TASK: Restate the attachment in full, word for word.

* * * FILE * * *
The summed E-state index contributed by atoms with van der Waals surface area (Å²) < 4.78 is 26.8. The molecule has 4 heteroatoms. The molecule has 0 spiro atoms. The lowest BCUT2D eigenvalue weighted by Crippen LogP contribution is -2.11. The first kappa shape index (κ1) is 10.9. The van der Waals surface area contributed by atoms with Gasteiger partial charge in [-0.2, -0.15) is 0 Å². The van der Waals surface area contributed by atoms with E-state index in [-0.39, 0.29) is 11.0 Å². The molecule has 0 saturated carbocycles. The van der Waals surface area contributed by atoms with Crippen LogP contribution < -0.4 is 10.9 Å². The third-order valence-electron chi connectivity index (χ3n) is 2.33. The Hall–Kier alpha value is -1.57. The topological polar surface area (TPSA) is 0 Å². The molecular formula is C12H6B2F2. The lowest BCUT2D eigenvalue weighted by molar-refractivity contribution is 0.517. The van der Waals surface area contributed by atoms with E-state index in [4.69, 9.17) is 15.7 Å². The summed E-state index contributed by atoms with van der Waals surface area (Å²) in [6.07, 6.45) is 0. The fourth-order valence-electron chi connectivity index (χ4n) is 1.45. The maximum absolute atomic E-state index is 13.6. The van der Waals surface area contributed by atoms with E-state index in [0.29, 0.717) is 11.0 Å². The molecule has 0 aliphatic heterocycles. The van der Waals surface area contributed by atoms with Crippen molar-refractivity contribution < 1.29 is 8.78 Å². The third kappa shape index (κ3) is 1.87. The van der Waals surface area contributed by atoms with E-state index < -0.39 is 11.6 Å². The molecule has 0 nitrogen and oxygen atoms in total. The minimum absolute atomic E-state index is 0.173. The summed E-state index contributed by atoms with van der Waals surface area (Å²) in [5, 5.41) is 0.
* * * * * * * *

The summed E-state index contributed by atoms with van der Waals surface area (Å²) < 4.78 is 26.8. The molecule has 4 heteroatoms. The molecule has 0 spiro atoms. The lowest BCUT2D eigenvalue weighted by Crippen LogP contribution is -2.11. The first kappa shape index (κ1) is 10.9. The van der Waals surface area contributed by atoms with Gasteiger partial charge in [-0.2, -0.15) is 0 Å². The van der Waals surface area contributed by atoms with E-state index in [-0.39, 0.29) is 11.0 Å². The molecule has 0 saturated carbocycles. The van der Waals surface area contributed by atoms with Crippen LogP contribution < -0.4 is 10.9 Å². The third-order valence-electron chi connectivity index (χ3n) is 2.33. The Hall–Kier alpha value is -1.57. The topological polar surface area (TPSA) is 0 Å². The molecular formula is C12H6B2F2. The lowest BCUT2D eigenvalue weighted by molar-refractivity contribution is 0.517. The van der Waals surface area contributed by atoms with E-state index in [4.69, 9.17) is 15.7 Å². The summed E-state index contributed by atoms with van der Waals surface area (Å²) in [6.07, 6.45) is 0. The fourth-order valence-electron chi connectivity index (χ4n) is 1.45. The maximum absolute atomic E-state index is 13.6. The van der Waals surface area contributed by atoms with E-state index in [0.29, 0.717) is 11.0 Å². The molecule has 0 aliphatic heterocycles. The van der Waals surface area contributed by atoms with Crippen molar-refractivity contribution < 1.29 is 8.78 Å². The third kappa shape index (κ3) is 1.87. The van der Waals surface area contributed by atoms with E-state index < -0.39 is 11.6 Å². The molecule has 0 nitrogen and oxygen atoms in total. The minimum absolute atomic E-state index is 0.173. The summed E-state index contributed by atoms with van der Waals surface area (Å²) in [5, 5.41) is 0.